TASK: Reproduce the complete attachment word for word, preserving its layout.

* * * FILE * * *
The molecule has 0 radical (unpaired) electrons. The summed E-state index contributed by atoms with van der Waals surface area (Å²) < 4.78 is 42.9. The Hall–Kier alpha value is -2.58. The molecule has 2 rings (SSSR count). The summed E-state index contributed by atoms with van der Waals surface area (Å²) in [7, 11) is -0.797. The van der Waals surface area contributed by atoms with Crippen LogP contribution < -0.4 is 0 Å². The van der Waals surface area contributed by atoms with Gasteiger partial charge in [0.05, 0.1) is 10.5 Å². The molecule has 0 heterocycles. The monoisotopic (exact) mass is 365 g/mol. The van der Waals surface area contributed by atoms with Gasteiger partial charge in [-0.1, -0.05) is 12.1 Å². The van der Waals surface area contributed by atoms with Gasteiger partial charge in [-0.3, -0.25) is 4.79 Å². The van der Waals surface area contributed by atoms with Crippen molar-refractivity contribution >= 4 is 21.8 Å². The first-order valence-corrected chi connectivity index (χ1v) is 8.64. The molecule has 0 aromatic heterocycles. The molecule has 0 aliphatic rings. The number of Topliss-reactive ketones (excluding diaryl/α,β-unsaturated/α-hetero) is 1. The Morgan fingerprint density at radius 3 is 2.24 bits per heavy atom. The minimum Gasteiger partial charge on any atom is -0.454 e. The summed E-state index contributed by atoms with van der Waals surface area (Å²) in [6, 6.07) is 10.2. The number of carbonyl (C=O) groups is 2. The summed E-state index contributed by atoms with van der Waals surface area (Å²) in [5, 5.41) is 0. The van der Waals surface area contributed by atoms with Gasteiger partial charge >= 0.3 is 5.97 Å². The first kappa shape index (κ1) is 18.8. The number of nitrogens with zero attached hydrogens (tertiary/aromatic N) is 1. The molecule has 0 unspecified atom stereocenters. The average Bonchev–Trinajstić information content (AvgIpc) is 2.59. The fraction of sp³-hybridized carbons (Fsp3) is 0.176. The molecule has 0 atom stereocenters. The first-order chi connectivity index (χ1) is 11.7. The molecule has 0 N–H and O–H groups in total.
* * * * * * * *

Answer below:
The molecule has 0 radical (unpaired) electrons. The summed E-state index contributed by atoms with van der Waals surface area (Å²) < 4.78 is 42.9. The Hall–Kier alpha value is -2.58. The molecule has 2 rings (SSSR count). The summed E-state index contributed by atoms with van der Waals surface area (Å²) in [7, 11) is -0.797. The van der Waals surface area contributed by atoms with Crippen LogP contribution < -0.4 is 0 Å². The van der Waals surface area contributed by atoms with Gasteiger partial charge in [0.05, 0.1) is 10.5 Å². The molecule has 0 heterocycles. The monoisotopic (exact) mass is 365 g/mol. The van der Waals surface area contributed by atoms with Gasteiger partial charge in [-0.1, -0.05) is 12.1 Å². The van der Waals surface area contributed by atoms with Gasteiger partial charge in [-0.3, -0.25) is 4.79 Å². The van der Waals surface area contributed by atoms with Crippen molar-refractivity contribution >= 4 is 21.8 Å². The first-order valence-corrected chi connectivity index (χ1v) is 8.64. The molecule has 0 aromatic heterocycles. The molecule has 0 aliphatic rings. The number of Topliss-reactive ketones (excluding diaryl/α,β-unsaturated/α-hetero) is 1. The Morgan fingerprint density at radius 3 is 2.24 bits per heavy atom. The minimum Gasteiger partial charge on any atom is -0.454 e. The summed E-state index contributed by atoms with van der Waals surface area (Å²) in [6, 6.07) is 10.2. The number of carbonyl (C=O) groups is 2. The summed E-state index contributed by atoms with van der Waals surface area (Å²) in [5, 5.41) is 0. The van der Waals surface area contributed by atoms with Gasteiger partial charge >= 0.3 is 5.97 Å². The first kappa shape index (κ1) is 18.8. The number of nitrogens with zero attached hydrogens (tertiary/aromatic N) is 1. The molecule has 0 unspecified atom stereocenters. The average Bonchev–Trinajstić information content (AvgIpc) is 2.59. The fraction of sp³-hybridized carbons (Fsp3) is 0.176. The molecule has 0 atom stereocenters. The first-order chi connectivity index (χ1) is 11.7. The molecule has 0 N–H and O–H groups in total.